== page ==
You may have heard (and it’s true!) that you tend to eat more at sea than at home. Just imagine- you’ll be active for the majority of your waking hours. Even if you’re just sitting around, the muscles of the body naturally respond to the movement of the waves in order to stay balanced.
So what to eat during your yacht holiday? Of course you’ll want to enjoy fresh local products whenever possible, but you’ll need to have a good supply of basics to see you through the trip.
Preparing and Shopping
First off, check to see what your yacht’s galley includes- oven, kettle, stove, etc. Most charters include basic utensils. But, if you really want to be prepared, bring along a good knife, sturdy cork screw and small cutting board. Just remember to keep it minimal- space will be limited.
Always keep the space in mind and remember that you’ll have less room for things like chopping and grating.
Find out your crew’s dietary and taste restrictions before you leave. You absolutely want to avoid any sort of allergic reaction when far from a doctor, and you won’t want anyone skipping meals because they don’t like what you’ve prepared.
Focus on non-perishables as your base- you can then create balanced meals with a mix of perishables and things that will keep for longer. Your fridge will likely be very small, with even less room for the freezer. In fact, your fridge will be a prize location, reserved for only the items that absolutely require cold storage.
Plan your meals and create your shopping list according to what you’ll eat for breakfast, lunch and dinner. This will require a certain amount of planning but it will pay off!
Create a very detailed list of what to buy. This will help you avoid waste and also ensure you don’t take up more space in the boat than necessary. Instead of ‘bread’ for example, write how many loaves, what kind, etc.
You’ll also want to focus on when you plan to prepare each meal. Be sure to consume your perishable items before they spoil, near the beginning of the trip. Keep the meals using non-perishables (such as pasta) for the last few days, especially if you know you won’t be able to stock up on provisions.
Bring plenty of snacks to keep your crew fortified throughout the days. Nuts, biscuits, cheese, dried and fresh fruit make for easy finger foods.
Finally, expect the unexpected. Have a backup plan for if your barbecue stops working or your boat doesn’t have a coffeemaker. An ‘emergency’ store of extra snacks and an extra meal of non-perishable goods is also a good idea.
Organisation and Cooking On-board
It’s often best to have one person, or perhaps a team of two, in charge of cooking and food supplies. But, be sure every member of the crew knows how to safely light the stove and has a general idea of where things are kept. This will be useful in case someone needs to step in for the cook for a day.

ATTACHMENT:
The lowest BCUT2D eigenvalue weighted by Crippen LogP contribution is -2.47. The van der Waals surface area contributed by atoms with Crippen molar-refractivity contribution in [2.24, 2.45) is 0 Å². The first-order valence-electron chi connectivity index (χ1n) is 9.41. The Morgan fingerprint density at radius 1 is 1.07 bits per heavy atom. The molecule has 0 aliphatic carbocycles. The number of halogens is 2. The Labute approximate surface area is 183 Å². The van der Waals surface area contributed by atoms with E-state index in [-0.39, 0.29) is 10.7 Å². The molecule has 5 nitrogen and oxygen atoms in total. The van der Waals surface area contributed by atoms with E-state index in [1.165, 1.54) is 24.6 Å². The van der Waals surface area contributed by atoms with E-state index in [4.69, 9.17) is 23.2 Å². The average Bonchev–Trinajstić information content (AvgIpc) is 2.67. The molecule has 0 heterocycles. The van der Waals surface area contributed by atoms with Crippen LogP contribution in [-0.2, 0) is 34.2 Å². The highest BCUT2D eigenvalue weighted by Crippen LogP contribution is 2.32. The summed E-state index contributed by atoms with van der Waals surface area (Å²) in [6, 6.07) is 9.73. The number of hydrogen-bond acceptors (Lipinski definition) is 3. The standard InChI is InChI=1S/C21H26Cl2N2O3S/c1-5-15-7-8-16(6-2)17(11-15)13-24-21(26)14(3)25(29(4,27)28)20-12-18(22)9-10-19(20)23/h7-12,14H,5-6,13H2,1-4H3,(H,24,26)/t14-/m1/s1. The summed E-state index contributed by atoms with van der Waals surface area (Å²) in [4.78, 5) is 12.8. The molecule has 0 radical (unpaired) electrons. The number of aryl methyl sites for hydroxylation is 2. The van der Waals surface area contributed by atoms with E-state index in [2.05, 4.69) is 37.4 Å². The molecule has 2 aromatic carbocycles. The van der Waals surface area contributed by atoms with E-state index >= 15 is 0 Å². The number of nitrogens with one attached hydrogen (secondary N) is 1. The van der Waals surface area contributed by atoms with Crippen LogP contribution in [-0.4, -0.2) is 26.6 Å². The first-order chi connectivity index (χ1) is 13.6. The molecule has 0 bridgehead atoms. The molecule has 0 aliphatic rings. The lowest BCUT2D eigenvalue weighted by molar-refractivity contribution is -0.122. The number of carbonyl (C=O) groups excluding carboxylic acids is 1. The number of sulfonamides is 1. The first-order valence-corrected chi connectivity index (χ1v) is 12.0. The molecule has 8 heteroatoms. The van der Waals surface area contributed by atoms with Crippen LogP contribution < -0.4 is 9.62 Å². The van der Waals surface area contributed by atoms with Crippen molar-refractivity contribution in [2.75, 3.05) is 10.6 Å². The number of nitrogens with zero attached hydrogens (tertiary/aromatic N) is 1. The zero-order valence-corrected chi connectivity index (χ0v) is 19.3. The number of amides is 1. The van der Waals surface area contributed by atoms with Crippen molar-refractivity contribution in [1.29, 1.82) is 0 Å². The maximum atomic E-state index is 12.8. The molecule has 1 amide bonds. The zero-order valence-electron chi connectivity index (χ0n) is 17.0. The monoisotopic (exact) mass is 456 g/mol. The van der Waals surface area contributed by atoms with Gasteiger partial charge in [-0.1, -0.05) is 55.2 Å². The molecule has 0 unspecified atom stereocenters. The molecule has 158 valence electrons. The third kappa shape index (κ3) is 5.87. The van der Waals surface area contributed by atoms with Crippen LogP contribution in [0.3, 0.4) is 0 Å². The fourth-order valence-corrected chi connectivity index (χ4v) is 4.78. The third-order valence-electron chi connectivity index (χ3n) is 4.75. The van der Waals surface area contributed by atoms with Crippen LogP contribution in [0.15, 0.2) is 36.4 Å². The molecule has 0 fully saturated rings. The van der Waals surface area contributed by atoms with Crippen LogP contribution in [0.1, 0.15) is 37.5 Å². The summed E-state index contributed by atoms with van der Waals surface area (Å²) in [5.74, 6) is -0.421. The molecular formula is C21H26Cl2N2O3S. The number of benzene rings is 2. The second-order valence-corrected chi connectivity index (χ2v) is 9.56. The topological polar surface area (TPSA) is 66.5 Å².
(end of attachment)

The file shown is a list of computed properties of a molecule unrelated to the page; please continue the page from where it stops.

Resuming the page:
It’s difficult to actually cook whilst at sea, even if it is a very calm day. Try to prepare lunch in the morning before setting off, and make sure there’s space in your fridge to store it if necessary. You can then easily grab your sandwiches or salad at mid-day when everyone’s hungry.
Be sure to carefully put away all utensils when not in use. Even when the boat is docked it can move unexpectedly and send sharp items to the floor or across the cabin.
Ask your LateSail advisor about rubbish disposal, allowances and restrictions for your destination. In some places you can actually dispose of organic waste in the sea. In general you’ll want to know the rules and where you’ll be able to clear the yacht of rubbish and recycling.
A Word on Beverages
Potable water is one thing you can never have too much of during a yacht holiday, so it should be your first priority in terms of beverages. Plan for at least 1.5 litres of water per person per day.
Since your yacht holiday is just that, a holiday, the subject of alcohol will also likely be a key factor in your provisioning plans.
Some people claim that the effects of alcohol are amplified at sea and drink less, while others choose to spend the entire day accompanied by a cold beer. Whichever the case for your particular crew, remember that beer and wine take up a good deal of space.
These items can often be purchased along the way, which can be great especially if you’ll be cruising in a destination known for its fine wines. Local beer in a can has the advantage of a non-breakable container, and can often be picked up at even the most basic shops.
You can also bring along a bottle (or several) of liquor such as vodka or rum. Being more concentrated, these take up less space than beer or wine.
Try to find out in advance where and how often you’ll be able to stock up on provisions. Destinations absolutely vary in terms of the availability of shops and certain items.
Also, unless you really want to ‘get away from it all’ you can plan to enjoy at least a few of your meals on shore. This is a great way to explore the local area, enjoy regional cuisine and get to know the culture.